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First Year Teacher Program



Teacher Toolbox


 1.  Print awareness
 2.  The sounds of speech
 3.  Phonemic awareness
 4.  Phonics
 5.  Informal classroom-based assessment
 6.  Fluency
 7.  Vocabulary
 8.  Spelling
 9.  Writing
 10.  Text comprehension

Diary of a First Year Teacher

Module 5  –  Informal classroom-based assessment

  |   Pre-test  |  Intro  |  In depth  |  In practice  |  Assignments  |  Post-test  |  

In practice

Video Clip

An Assessment of a Pre-reader

This video clip includes examples of concepts of print and letter recognition assessments.

An Early Elementary Assessment

This video clip includes examples of informal phonological/phonemic awareness assessments.

Letter/Sound Recognition Assessment

Familiarity with the letters of the alphabet is essential to the development of reading skills. Instruction should be geared towards unknown letters and their sounds. Students should be able to recognize the letters in both uppercase and lowercase forms. Click here for a sample assessment tool for Letter/Sound Recognition.

For helpful tips on administering a letter/sound assessment, please view the video clip, "An Assessment of a Pre-reader," before proceding.

Concepts of Print Assessment

Concepts of print are usually learned incidentally as children are exposed to books and story readings at home and at school. Concepts of print include an understanding that: print carries meaning, that books contain letters, words, sentences, and spaces. It also includes understanding what books are used for, and that books have parts such as a front cover, back cover and a spine. Eventually, students learn more sophisticated ideas such as understanding that we begin reading on the left and read across the page to the last word on the right, and then we got to the next line, begin reading on the left, and so on…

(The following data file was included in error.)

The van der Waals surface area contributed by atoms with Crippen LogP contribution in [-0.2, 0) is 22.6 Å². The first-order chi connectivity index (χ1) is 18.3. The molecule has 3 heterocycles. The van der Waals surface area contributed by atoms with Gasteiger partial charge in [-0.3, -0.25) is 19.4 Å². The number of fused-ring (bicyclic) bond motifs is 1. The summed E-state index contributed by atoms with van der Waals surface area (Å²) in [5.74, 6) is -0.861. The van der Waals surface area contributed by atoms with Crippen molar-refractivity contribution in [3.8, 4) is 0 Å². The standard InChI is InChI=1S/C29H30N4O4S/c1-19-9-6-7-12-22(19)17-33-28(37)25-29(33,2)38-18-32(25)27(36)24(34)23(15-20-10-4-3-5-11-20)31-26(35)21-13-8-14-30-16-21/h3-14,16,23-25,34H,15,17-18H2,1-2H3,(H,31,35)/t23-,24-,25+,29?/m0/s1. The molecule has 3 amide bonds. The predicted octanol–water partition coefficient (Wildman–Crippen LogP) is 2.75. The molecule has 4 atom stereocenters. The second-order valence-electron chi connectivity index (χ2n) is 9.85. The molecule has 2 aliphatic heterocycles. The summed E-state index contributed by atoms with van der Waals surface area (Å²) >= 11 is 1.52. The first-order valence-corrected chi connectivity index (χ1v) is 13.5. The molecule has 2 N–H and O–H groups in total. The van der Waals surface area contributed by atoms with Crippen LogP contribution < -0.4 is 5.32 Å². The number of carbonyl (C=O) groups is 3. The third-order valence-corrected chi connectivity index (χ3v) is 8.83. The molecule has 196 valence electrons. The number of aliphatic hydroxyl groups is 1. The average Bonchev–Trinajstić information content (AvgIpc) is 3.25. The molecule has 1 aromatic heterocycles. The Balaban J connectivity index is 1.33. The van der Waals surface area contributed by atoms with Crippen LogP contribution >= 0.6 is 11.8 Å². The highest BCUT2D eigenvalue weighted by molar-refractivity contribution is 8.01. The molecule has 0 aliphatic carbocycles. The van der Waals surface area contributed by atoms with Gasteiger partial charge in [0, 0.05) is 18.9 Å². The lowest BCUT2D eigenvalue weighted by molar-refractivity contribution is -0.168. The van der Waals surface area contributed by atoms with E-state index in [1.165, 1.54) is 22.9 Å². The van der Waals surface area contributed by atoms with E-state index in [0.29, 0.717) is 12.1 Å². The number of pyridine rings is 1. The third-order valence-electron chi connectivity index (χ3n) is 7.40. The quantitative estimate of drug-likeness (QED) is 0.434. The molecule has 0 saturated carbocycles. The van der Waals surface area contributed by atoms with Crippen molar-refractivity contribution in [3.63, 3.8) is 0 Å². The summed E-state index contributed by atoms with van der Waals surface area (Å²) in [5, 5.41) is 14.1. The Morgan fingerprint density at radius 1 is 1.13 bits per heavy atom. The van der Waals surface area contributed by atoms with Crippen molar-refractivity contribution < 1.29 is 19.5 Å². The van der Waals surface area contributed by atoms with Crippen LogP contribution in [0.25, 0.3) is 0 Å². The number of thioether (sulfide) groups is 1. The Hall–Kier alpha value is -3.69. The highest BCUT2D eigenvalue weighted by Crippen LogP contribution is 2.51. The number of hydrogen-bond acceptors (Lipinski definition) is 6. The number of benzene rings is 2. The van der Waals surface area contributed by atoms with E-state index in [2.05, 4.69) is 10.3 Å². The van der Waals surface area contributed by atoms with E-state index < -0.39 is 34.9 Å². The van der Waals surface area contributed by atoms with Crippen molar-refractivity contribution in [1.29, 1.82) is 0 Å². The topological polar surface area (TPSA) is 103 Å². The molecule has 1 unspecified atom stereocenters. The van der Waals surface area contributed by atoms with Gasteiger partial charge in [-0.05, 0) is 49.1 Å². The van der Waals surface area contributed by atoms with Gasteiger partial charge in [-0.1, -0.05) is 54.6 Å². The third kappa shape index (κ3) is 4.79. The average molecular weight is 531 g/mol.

Click here for a tool to help assess students.

For helpful tips on administering Concepts of Print assessments, please view the video clip, "An Assessment of a Pre-reader," before proceding.

Phonological Awareness Assessment

As discussed in Module 3: Phonemic Awareness, phonological awareness is a necessary part of reading instruction. Children can show you they have phonological awareness in several ways. It is necessary as the classroom teacher to determine strengths and weaknesses to plan instruction. Here is a tool to measure this area.

For helpful tips on administering phonological/phonemic awareness assessments, please view the video clip, "An Early Elementary Assessment," before proceding.

Reading Comprehension Assessments

Reading comprehension assessments are the most common type of published reading test that is available. And the most typical type of reading comprehension assessment involves asking a child to read a passage of text that is leveled appropriately for the child's age or grade, and then asking explicit, detailed questions about the content of the text. An example of a common reading comprehension assessment is the Informal Reading Inventory (IRI), also known as the Qualitative Reading Inventory (QRI).